Capital Gains and Inheritance Taxes
Most people who buy property in Spain do so knowing the tax implications of their purchase, namely that they will have purchase taxes (see HERE) to pay and subsequent annual income tax returns to submit, and, when they sell, Capital Gains Tax to pay. Few people, however, know or are fully aware of the potentially hefty inheritance tax implications of their purchase, and it is something they need to consider because one way or another they are likely to end up bequeathing a sizeable tax bill to their heirs along with the property.
CGT is a complicated calculation, with tax levels and reductions determined in large part by the date of purchase and sale, and deductions allowed for certain validated and demonstrable expenditures and improvements, but assume 21% on any taxable profit if a non-resident; residents pay somewhat more, with the rate graded up to 27% depending on the size of the gain. For any property bought in the second half of 2012 – and only then – both residents and non-residents will have a 50% reduction in any CGT due; this was a fiscal incentive measure passed by Madrid with the intention of stimulating the property market (see HERE).
Fiscal residents are granted reinvestment relief if they buy another property with the proceeds of a sale, provided that the property sold was their main home in which they had lived for at least three years prior to selling, and provided that the new property is purchased within two years of the sale of the former. This reinvestment relief is calculated according to how much of the sale proceeds are spent on the new property: if the purchase price of the new property exceeds the sale price of the old one, the gain is completely exempt from CGT. For those who are downsizing, say, and spend half of the sale proceeds on a new property, then that half is all that’s exempt. If there is a mortgage to be paid off with the proceeds, the calculation is based on whatever is left over as capital after the mortgage is cleared. To be entitled to this relief, the capital gain must be declared at the time of sale, together with the intention to reinvest. Fiscal residents over 65 who are selling a main home in which they’ve lived for more than three years are exempt from CGT without the requirement to reinvest.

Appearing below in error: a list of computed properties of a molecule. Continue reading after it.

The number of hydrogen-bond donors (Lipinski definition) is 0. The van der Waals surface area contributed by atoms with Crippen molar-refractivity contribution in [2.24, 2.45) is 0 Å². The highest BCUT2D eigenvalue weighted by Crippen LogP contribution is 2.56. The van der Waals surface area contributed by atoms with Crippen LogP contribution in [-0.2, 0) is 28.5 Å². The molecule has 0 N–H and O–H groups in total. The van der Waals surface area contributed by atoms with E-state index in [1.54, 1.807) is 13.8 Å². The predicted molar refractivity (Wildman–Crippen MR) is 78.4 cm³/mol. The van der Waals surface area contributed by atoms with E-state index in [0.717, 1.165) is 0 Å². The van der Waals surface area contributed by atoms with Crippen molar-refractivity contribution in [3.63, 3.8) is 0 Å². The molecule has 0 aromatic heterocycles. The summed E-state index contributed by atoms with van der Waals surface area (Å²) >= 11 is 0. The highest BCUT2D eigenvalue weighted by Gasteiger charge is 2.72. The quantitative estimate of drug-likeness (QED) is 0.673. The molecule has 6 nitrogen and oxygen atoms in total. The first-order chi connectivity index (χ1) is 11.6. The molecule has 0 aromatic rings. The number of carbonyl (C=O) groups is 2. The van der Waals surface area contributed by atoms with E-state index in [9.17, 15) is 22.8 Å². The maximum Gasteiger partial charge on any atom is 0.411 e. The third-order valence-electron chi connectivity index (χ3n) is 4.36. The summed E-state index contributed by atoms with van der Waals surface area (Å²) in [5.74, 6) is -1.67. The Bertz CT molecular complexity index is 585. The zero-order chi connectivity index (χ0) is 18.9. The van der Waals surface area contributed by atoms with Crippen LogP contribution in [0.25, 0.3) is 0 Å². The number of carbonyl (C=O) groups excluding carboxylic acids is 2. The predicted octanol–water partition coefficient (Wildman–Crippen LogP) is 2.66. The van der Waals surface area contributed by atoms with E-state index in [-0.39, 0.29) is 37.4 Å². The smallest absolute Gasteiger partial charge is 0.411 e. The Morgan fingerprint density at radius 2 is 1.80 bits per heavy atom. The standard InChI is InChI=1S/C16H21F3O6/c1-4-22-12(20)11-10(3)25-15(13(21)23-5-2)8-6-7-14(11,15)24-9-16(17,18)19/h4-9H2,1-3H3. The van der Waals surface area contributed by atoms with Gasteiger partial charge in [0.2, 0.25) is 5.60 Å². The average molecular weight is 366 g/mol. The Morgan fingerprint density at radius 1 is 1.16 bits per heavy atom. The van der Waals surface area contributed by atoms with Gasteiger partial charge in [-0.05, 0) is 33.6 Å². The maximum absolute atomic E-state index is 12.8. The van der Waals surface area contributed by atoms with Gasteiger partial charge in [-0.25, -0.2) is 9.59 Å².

The rules are different, however, for non-residents. When a non-resident sells a property, CGT is not the main immediate issue because non-residents are required to leave a 3% retention at the point of signing in lieu of final settlement of any CGT due. This 3% non-resident retention is payable at notary and is deducted off the whole sale price. It can be recovered, but requires an application to the tax authorities, and of course, requires also that all tax affairs are up to date, including the CGT against which the retention was made – in other words you pay the CGT on top of the 3% before claiming the retention back. These factors are why so many sellers just leave the 3% retention and never try to claim it back. If you wish to do so, you will need to submit an application, and for this you will need the original seller’s copy of the tax form paying the retention. This receipt is the seller’s property by right and something that s/he should have in any case, whether or not the retention is being reclaimed.
The big problem for most property owners here is inheritance tax (also imposed according to the same calculations on gifts from the living), and it is, it seems to me, the great unmentionable. In the vast majority of British Wills, spouses are the designated heirs, and tax exempt. In Spain, however, this is not the case, and the resulting tax bill can come as a complete shock to a bereaved husband or wife. In Spain, it is blood relationships, not marital, that are given preferential fiscal treatment, and as a rough guide, ISD (Impuesto sobre Sucesiones y Donaciones) on an inheritance could amount, in some cases, to up to 34% of the inherited half, therefore up to 17% or so of the property’s value.